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3 Ways Collaboration Can Lead to a More Manageable Course Load

When it comes to studying, two is often better than one

Many hands make light work. And in the classroom, many minds can have the same effect. Students who take the lead in terms of encouraging partnerships not only establish themselves as leaders, they boost morale and collegiality, as well.

But the real benefit comes from learning how to work smart, so assignments aren’t as difficult to complete. Here are three ways Branford Hall students can use collaboration to keep one another up to date, while making test prep more enjoyable and working to achieve several mutual goals.

1. Divide study terms into segments

Whether you’re enrolled at Branford to become a professional fitness trainer or a health claim specialist, there will always be some terms that you and other students will be required to learn. The good news is students can ease that burden by agreeing to work in small groups.

The idea is to take a list of study terms and break them down into equal parts, having one student assume responsibility for each segment. Once the terms and definitions have been written out, you can exchange each of your lists via email. This way, every student is saving a significant amount of time, and as the test moves closer, you can even quiz one another by writing the original terms and definitions down on the front and back of index cards.

2. Develop a Text Exchange

In the age of smart phones and mobile devices, text messages are a great way to ask fellow students a quick question or engage in ongoing feedback. Small groups can develop what’s known as a “text exchange” (i.e., a text-message “buddy list”) that is dedicated to collaborating on issues that pertain to handling assignments.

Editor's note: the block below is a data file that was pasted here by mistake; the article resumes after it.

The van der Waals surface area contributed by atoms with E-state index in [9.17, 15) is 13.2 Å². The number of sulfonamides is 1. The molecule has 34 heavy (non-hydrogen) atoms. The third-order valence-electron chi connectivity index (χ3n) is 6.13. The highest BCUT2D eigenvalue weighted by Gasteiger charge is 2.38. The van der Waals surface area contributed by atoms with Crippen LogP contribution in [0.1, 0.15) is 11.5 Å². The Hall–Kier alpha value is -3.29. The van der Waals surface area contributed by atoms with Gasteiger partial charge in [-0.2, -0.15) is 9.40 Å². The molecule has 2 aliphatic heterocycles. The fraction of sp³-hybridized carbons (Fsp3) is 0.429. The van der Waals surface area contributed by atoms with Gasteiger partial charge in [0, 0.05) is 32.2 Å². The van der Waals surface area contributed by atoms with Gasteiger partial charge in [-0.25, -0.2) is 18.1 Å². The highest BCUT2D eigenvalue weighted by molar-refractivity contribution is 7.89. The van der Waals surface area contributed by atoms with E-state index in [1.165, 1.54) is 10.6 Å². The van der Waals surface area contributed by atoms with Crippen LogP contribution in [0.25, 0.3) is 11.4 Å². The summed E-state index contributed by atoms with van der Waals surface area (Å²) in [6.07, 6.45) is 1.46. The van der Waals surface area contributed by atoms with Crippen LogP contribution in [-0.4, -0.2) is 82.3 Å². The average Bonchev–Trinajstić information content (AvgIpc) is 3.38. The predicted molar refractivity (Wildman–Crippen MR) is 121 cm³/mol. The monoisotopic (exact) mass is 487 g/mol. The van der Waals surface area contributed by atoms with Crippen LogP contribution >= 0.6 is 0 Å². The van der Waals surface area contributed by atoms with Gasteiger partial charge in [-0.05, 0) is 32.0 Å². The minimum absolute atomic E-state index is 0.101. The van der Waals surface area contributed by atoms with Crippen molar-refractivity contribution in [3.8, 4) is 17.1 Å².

Maybe one student needs help finding the appropriate resource; maybe another can direct students to a web page that provides great ideas. What text messaging does is allow for a constant – and sometimes even spontaneous – flow of ideas.

3. Create a social media group

Assuming the instructor approves it, starting an online group for students in your specific campus’s career training program could represent a valuable means of exchanging ideas.

Once a moderator has been chosen, all the process requires is collecting email addresses so any students who are interested can be sent an invite. Students can use the forum to request info, while also posting reminders about upcoming assignments (or even class cancellations). Students can even pass along links to online articles and websites that pertain to the program.

As a general tip, make sure the group remains “closed” so only affiliated members can post or view any content. This way members can avoid feedback from people who aren’t enrolled at the same campus, or in the same program. Short-term, the group is meant to boost morale while making it easier for students to collaborate, but an online forum might also represent a valuable resource once Branford graduates begin to embark upon their job search.

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